Interesting email closings catch my eye, this one from Medium, the publishing service, in particular: "Thanks for your attention."
We are in the age of attention. Companies compete for it and business models depend on it. We chase attention for ourselves and give it to the people and things we love.
With so many things clamoring for our attention, each distraction more accessible than the one before, comes a steady stream of books and articles about how our lives and minds are changing. Where some see empowerment and great potential, others see loss of intimacy, thoughtfulness, and presence in the moment.
However you see it, and I suspect most of us are somewhere in-between, what matters is that the choices are our own. We each have an opinion on what is worthy of time and attention, but when I experience regret about that investment, it's not because it didn't meet a standard of quality. The regret is letting the crowd choose for me.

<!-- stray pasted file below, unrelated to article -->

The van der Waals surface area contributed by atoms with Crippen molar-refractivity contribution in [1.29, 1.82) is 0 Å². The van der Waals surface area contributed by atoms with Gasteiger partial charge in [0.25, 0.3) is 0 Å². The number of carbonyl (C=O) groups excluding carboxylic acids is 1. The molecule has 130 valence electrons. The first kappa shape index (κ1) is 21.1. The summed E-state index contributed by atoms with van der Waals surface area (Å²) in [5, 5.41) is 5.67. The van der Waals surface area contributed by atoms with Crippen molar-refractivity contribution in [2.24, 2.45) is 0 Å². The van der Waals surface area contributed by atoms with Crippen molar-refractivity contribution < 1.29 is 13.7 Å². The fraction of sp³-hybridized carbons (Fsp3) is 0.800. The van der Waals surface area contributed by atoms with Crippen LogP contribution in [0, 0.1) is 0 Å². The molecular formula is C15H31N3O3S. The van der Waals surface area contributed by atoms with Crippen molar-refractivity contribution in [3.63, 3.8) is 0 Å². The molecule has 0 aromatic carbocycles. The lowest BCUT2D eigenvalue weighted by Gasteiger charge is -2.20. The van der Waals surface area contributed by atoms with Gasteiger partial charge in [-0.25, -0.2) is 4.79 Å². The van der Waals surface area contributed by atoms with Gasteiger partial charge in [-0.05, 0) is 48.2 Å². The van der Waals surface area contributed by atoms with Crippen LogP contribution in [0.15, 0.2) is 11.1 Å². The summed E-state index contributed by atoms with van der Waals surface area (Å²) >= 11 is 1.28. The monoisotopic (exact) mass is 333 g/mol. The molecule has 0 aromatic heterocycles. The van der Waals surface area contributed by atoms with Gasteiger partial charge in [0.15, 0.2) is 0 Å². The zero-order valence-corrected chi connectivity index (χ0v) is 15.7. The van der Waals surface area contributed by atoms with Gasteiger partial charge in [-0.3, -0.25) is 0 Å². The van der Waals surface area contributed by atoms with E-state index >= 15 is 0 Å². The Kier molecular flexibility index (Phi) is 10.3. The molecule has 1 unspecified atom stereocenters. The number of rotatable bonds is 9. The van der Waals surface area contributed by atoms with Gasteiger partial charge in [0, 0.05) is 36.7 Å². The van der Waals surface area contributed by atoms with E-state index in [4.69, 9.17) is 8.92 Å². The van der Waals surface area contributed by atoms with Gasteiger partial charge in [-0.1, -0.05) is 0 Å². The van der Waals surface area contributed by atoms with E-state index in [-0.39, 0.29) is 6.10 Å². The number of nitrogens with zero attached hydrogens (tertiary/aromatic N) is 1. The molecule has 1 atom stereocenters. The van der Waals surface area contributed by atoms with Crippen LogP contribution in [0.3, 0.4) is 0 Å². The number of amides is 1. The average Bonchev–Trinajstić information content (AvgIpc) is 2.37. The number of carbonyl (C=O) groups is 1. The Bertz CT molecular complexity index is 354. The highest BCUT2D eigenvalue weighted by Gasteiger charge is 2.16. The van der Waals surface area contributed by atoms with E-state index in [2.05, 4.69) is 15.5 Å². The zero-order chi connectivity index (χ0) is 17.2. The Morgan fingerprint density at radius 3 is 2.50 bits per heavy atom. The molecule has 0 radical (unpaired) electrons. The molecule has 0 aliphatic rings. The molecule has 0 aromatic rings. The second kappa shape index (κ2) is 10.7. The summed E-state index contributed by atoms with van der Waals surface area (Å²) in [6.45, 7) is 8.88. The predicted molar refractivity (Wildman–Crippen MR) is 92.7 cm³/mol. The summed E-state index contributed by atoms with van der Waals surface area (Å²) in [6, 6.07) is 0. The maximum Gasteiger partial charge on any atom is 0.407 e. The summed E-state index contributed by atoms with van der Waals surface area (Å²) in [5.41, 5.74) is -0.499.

It might be getting wrapped up the outrage of the moment or trying desperately to get access to the new app that everyone is talking about today and no one will remember in a month. It might be a show, a meme, or a must-read book.
Unfortunately, there are no refunds on wasted attention.
Our attention is highly valuable and personal. It plays a huge part in our happiness and outlook. When I notice my perspective has become skewed, inevitably I've stopped choosing my own direction and started coasting on the path of least resistance.
Be intentional about how and where you invest yours. Wherever and whatever you choose, what matters is that it matters to you.